In This Chapter
Effectively using fonts
Playing with text
Combining text and images to create art
Creating text from images
Cavemen drew pictograms — word pictures that represent ideas — on walls. Ancient civilizations chiseled hieroglyphics on tablets using small tools. Early printing presses clacked and clattered, slapping ink on heavy vellum paper to combine text with pictures. The history of communicating with text and art obviously goes back a long time.
As the use of text for communication grew, so did font families, which are typefaces classified according to style, line thickness, and strokes. The old Roman type lettering changed when people invented new styles, and then new categories of typefaces (computer-generated) appeared when people wanted more new versions of old styles as well as brand new looks.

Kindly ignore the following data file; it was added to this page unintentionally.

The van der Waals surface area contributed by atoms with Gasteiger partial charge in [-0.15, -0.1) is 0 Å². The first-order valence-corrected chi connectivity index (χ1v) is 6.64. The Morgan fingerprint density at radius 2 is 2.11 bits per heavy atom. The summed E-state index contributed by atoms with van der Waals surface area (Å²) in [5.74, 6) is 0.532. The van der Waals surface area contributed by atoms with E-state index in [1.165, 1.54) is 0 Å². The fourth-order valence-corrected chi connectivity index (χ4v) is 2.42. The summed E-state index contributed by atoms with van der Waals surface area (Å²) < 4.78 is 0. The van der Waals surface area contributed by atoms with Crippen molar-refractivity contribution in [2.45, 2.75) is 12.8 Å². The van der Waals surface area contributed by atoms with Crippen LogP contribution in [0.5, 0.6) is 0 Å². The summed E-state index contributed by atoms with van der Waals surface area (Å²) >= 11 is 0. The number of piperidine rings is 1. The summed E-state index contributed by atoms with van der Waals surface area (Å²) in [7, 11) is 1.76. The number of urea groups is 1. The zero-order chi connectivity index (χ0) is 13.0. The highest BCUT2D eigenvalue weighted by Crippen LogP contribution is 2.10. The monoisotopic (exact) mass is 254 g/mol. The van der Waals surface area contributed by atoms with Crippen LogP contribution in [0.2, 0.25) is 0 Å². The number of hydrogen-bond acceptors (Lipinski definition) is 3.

Today, you can use all kinds of applications, even Microsoft Word, to communicate thoughts via words. You can easily place text into your document by entering text within an image in Photoshop or creating an image file that can be copied and pasted into Word. And text in Word and text in Photoshop are interchangeable: Just copy from Word to Photoshop by using the Copy and Paste commands in both programs. And create with not just words alone but also words combined with an image (or sometimes hundreds of images), each layered on top of another ...